The 2010 Sensors Expo & Conference was held June 7-9 in Rosemont, IL. Rain put a damper on things outside the Donald Stevens Convention Center on Tuesday. But inside, the sun, wind, and all manner of alternative energy sources were on the minds of attendees as products based on energy harvesting continued to play a prominent role at the show.

microstrainFlexibility and universality were common themes among the most notable energy harvesting products. MicroStrain’s EH-Link hybrid energy harvesting wireless sensor node collects energy from multiple sources including strain, vibration, thermal gradients, ambient light,and thermal and electromagnetic fields. It also features an on-board triaxial accelerometer, relative humidity sensor, temperature sensor, and signal conditioning for a Wheatstone bridge which is compatible with strainload cells, torque sensors, pressure transducers, and magnetic sensors. EH-Link has two energy harvesting inputs and is compatible with piezoelectric, electro-dynamic, solar, RF field, and thermoelectric harvesters.

Cymbet’s EnerChip EP CBC915 Energy Processor works universally across all energy harvesting transducer technologies including photovoltaic, thermoelectric, piezoelectric and electromagnetic. The company’s Maximum Peak Power Tracking technology is asserted to match any energy harvesting transducer input impedance. It is designed to provide optimal power management for EnerChip CBC050 rechargeable energy storage devices. The EnerChip EP has user selectable modes and communicates with microcontrollers to create "energy aware" products.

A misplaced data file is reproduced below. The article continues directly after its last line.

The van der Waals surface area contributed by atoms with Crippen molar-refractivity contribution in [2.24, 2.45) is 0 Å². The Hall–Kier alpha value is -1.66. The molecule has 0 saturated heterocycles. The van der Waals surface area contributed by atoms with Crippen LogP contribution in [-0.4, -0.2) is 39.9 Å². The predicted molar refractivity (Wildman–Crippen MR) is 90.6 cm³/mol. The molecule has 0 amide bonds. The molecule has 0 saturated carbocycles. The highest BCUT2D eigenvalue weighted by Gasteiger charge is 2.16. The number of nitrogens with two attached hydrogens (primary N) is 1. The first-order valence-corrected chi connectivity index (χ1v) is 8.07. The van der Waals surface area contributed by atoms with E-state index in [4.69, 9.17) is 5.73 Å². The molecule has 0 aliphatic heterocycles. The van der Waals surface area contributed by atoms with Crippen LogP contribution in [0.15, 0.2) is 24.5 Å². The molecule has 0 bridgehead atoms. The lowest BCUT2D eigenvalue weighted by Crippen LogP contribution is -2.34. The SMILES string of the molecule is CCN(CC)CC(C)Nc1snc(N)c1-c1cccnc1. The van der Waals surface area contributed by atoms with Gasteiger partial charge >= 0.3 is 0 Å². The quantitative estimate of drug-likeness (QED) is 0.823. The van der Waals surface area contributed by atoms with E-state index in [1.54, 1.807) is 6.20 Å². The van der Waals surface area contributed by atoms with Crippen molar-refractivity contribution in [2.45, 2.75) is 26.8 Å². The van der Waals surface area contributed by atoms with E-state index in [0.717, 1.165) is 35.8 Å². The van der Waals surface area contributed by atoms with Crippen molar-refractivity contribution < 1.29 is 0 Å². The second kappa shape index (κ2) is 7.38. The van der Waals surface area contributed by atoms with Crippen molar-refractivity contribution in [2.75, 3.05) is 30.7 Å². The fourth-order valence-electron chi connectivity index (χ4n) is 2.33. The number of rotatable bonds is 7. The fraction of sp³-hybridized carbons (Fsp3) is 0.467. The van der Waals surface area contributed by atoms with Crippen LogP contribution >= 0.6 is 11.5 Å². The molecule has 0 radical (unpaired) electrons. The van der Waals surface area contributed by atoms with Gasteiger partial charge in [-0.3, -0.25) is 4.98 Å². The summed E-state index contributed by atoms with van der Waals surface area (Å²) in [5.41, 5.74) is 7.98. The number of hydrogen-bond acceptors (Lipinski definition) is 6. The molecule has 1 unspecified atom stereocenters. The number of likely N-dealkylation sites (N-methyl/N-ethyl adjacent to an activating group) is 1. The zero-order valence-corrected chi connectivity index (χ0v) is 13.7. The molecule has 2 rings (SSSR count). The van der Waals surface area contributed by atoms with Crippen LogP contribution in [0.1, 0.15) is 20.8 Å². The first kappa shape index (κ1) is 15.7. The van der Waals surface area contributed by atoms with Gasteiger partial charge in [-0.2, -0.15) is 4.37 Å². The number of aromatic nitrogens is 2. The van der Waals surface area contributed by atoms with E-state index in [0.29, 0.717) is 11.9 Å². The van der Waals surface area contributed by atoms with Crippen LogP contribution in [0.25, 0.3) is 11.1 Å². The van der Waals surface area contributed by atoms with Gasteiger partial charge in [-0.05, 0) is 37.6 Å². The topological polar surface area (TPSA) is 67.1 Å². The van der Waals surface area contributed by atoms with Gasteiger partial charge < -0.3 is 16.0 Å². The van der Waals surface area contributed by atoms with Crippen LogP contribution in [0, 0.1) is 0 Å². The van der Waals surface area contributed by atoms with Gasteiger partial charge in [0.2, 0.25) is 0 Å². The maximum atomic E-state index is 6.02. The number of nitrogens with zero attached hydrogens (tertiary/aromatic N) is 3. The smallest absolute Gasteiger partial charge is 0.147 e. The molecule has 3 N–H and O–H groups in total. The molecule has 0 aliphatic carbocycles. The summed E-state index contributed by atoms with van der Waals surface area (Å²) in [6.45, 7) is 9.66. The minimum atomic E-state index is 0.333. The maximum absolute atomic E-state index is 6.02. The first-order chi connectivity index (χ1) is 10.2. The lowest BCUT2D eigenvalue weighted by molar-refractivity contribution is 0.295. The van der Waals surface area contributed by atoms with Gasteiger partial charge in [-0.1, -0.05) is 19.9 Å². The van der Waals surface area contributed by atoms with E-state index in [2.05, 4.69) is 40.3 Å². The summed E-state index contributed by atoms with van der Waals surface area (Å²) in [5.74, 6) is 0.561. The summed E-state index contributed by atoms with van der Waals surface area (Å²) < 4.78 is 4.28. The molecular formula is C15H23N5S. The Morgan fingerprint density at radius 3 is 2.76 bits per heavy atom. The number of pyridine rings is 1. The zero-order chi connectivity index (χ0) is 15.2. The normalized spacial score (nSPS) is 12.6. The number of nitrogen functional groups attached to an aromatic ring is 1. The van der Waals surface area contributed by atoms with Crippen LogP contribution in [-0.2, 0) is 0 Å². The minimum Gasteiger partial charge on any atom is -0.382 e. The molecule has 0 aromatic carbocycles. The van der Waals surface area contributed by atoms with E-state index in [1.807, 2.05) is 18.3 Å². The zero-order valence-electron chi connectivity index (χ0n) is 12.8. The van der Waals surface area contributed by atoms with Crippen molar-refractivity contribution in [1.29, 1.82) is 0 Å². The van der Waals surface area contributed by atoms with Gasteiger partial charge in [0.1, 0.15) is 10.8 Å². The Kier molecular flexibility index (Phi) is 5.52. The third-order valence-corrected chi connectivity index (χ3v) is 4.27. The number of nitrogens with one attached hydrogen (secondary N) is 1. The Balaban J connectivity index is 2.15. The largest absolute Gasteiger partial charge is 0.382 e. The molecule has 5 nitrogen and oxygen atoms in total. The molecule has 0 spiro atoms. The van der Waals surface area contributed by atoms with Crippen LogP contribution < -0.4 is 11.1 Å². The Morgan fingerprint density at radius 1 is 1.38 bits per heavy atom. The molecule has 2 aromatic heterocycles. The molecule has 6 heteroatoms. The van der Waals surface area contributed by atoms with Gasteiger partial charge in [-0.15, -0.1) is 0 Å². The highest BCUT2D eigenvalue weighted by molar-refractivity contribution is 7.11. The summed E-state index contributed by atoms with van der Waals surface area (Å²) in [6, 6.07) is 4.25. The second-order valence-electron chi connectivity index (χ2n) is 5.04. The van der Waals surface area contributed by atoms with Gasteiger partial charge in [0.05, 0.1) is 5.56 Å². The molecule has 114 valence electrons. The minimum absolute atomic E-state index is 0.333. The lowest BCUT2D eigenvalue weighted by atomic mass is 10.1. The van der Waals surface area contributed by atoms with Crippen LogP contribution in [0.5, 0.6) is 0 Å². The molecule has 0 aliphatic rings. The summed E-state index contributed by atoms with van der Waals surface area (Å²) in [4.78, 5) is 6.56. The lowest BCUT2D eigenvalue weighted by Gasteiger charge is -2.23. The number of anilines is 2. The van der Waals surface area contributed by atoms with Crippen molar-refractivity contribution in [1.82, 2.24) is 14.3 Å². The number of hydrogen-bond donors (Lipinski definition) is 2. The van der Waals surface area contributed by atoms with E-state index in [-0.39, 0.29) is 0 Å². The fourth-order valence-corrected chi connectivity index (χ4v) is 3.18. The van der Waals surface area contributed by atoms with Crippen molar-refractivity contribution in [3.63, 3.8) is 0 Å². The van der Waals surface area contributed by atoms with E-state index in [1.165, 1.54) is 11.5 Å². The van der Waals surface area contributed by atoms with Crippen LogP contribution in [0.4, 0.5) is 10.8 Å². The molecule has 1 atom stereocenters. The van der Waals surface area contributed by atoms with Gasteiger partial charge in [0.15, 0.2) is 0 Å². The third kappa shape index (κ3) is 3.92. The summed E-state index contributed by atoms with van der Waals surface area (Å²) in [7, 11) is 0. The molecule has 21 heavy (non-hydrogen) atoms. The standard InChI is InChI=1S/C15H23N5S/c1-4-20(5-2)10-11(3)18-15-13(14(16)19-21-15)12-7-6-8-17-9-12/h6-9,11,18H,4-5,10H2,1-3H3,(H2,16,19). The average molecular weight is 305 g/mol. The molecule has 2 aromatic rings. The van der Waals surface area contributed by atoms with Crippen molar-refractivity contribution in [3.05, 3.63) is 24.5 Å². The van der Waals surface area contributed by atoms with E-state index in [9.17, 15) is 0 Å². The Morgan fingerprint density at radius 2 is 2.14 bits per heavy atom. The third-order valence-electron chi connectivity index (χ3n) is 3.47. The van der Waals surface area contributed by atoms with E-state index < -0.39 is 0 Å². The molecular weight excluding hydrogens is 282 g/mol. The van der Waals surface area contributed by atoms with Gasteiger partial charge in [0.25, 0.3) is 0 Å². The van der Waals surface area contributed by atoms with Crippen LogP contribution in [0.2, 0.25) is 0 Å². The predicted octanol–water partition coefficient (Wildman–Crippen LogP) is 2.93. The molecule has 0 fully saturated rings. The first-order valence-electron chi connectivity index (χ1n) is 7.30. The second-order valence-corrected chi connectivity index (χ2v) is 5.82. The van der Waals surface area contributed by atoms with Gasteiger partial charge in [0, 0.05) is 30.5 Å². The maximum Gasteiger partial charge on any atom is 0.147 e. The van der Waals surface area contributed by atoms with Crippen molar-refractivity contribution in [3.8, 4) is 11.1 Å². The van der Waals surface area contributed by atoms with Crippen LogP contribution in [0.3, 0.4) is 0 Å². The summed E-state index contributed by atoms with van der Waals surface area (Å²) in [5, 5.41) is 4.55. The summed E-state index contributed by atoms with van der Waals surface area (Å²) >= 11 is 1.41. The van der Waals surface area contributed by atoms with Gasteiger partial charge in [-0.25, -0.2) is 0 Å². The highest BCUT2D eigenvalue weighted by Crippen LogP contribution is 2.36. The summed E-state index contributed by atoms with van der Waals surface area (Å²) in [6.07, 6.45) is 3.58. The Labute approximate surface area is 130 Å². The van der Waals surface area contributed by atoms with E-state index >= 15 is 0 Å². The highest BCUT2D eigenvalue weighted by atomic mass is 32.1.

Micropelt showcased its TE-Power PROBE for use with modern WirelessHART, ISA100 and similar transmitters. Mounting the device to a hot side of 20°C above ambient is believed to result in a milliwatt net output, equal to about 3 AA cells per year. According to the company, between 25°C and 90°C 10 mW net are generated, equivalent to as much as 30 AA cells worth of energy as an annual budget for a 3 V application, and the thermoelectrically harvested power is maximized in favor of more energy and better flexibility for the connected application.

Some of the leading IC vendors showed how MEMS and motion go hand-in-hand. Analog Devices featured two MEMS inertial sensors from its iSensor motion sensor product line. They offer tactical grade (<10 deg per hour) gyroscope performance and factory calibration. The ADIS16135 precision angular rate gyro and the ADIS16385 iSensor six-degrees-of-freedom internal measurement unit (IMU) are both based on ADI’s iMEMS inertial sensor technology cores and offer six-degrees per hour bias stability, and angular random walk of 0.75 deg/?hr. iMEMS is also the basis for the company’s award-winning ADIS16223 iSensor accelerometer -- a triple-axis, digital vibration sensor system that includes signal processing, data capture, and a SPI interface. The SPI and data buffer structure provide convenient access to wide-bandwidth sensor data. The 22 kHz sensor resonance and 72.9 kSPS sample rate make them appropriate for machine-health applications and allow a system operator to identify failing equipment long before costly damage is sustained.